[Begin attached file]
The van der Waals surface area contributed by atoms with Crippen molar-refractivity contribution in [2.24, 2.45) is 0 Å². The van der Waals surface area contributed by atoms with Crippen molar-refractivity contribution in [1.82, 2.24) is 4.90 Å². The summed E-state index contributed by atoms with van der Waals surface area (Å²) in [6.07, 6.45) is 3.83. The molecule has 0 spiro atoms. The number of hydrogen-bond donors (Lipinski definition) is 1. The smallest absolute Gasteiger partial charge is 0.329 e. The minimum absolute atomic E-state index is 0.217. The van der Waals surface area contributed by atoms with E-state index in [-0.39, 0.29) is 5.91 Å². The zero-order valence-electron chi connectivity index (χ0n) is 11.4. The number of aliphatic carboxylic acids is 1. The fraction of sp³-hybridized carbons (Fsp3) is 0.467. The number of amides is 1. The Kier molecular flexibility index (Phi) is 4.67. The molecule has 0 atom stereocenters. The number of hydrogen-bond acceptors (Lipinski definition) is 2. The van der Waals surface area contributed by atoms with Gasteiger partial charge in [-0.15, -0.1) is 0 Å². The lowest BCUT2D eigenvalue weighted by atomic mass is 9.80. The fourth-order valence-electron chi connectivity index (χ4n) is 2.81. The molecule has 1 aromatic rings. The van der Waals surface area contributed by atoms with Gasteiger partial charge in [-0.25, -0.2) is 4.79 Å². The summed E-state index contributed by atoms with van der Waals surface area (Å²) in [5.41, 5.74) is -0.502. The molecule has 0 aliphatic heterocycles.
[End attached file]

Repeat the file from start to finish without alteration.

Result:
The van der Waals surface area contributed by atoms with Crippen molar-refractivity contribution in [2.24, 2.45) is 0 Å². The van der Waals surface area contributed by atoms with Crippen molar-refractivity contribution in [1.82, 2.24) is 4.90 Å². The summed E-state index contributed by atoms with van der Waals surface area (Å²) in [6.07, 6.45) is 3.83. The molecule has 0 spiro atoms. The number of hydrogen-bond donors (Lipinski definition) is 1. The smallest absolute Gasteiger partial charge is 0.329 e. The minimum absolute atomic E-state index is 0.217. The van der Waals surface area contributed by atoms with E-state index in [-0.39, 0.29) is 5.91 Å². The zero-order valence-electron chi connectivity index (χ0n) is 11.4. The number of aliphatic carboxylic acids is 1. The fraction of sp³-hybridized carbons (Fsp3) is 0.467. The number of amides is 1. The Kier molecular flexibility index (Phi) is 4.67. The molecule has 0 atom stereocenters. The number of hydrogen-bond acceptors (Lipinski definition) is 2. The van der Waals surface area contributed by atoms with Gasteiger partial charge in [-0.15, -0.1) is 0 Å². The lowest BCUT2D eigenvalue weighted by atomic mass is 9.80. The fourth-order valence-electron chi connectivity index (χ4n) is 2.81. The molecule has 1 aromatic rings. The van der Waals surface area contributed by atoms with Gasteiger partial charge in [-0.25, -0.2) is 4.79 Å². The summed E-state index contributed by atoms with van der Waals surface area (Å²) in [5.41, 5.74) is -0.502. The molecule has 0 aliphatic heterocycles.